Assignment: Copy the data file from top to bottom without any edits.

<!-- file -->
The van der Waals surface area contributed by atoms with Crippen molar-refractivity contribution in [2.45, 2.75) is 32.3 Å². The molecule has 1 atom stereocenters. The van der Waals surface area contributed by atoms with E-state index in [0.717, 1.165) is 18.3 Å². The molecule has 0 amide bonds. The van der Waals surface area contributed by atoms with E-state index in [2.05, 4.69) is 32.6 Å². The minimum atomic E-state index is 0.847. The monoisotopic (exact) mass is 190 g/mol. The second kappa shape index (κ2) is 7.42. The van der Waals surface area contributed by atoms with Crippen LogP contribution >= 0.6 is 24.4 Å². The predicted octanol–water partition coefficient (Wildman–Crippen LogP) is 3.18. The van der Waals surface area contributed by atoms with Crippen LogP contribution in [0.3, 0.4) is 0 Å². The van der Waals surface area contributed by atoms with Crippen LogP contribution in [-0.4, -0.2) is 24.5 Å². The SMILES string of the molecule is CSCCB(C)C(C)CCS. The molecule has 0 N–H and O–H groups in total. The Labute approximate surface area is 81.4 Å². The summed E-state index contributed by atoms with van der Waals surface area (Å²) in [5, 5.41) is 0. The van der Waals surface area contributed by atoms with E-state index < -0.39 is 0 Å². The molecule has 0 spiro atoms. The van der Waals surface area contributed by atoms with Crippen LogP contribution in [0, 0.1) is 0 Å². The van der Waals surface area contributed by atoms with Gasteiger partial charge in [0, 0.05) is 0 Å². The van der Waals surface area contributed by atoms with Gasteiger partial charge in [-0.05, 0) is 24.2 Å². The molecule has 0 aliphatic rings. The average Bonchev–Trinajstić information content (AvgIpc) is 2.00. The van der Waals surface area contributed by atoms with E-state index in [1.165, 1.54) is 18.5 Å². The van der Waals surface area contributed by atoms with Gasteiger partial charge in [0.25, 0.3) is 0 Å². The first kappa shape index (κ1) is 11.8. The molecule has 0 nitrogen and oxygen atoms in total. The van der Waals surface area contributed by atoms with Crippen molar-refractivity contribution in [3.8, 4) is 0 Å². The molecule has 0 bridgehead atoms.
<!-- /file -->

The van der Waals surface area contributed by atoms with Crippen molar-refractivity contribution in [2.45, 2.75) is 32.3 Å². The molecule has 1 atom stereocenters. The van der Waals surface area contributed by atoms with E-state index in [0.717, 1.165) is 18.3 Å². The molecule has 0 amide bonds. The van der Waals surface area contributed by atoms with E-state index in [2.05, 4.69) is 32.6 Å². The minimum atomic E-state index is 0.847. The monoisotopic (exact) mass is 190 g/mol. The second kappa shape index (κ2) is 7.42. The van der Waals surface area contributed by atoms with Crippen LogP contribution >= 0.6 is 24.4 Å². The predicted octanol–water partition coefficient (Wildman–Crippen LogP) is 3.18. The van der Waals surface area contributed by atoms with Crippen LogP contribution in [0.3, 0.4) is 0 Å². The van der Waals surface area contributed by atoms with Crippen LogP contribution in [-0.4, -0.2) is 24.5 Å². The SMILES string of the molecule is CSCCB(C)C(C)CCS. The molecule has 0 N–H and O–H groups in total. The Labute approximate surface area is 81.4 Å². The summed E-state index contributed by atoms with van der Waals surface area (Å²) in [5, 5.41) is 0. The van der Waals surface area contributed by atoms with E-state index < -0.39 is 0 Å². The molecule has 0 spiro atoms. The van der Waals surface area contributed by atoms with Crippen LogP contribution in [0, 0.1) is 0 Å². The van der Waals surface area contributed by atoms with Gasteiger partial charge in [0, 0.05) is 0 Å². The van der Waals surface area contributed by atoms with Gasteiger partial charge in [-0.05, 0) is 24.2 Å². The molecule has 0 aliphatic rings. The average Bonchev–Trinajstić information content (AvgIpc) is 2.00. The van der Waals surface area contributed by atoms with E-state index in [1.165, 1.54) is 18.5 Å². The van der Waals surface area contributed by atoms with Gasteiger partial charge in [0.25, 0.3) is 0 Å². The first kappa shape index (κ1) is 11.8. The molecule has 0 nitrogen and oxygen atoms in total. The van der Waals surface area contributed by atoms with Crippen molar-refractivity contribution in [3.8, 4) is 0 Å². The molecule has 0 bridgehead atoms.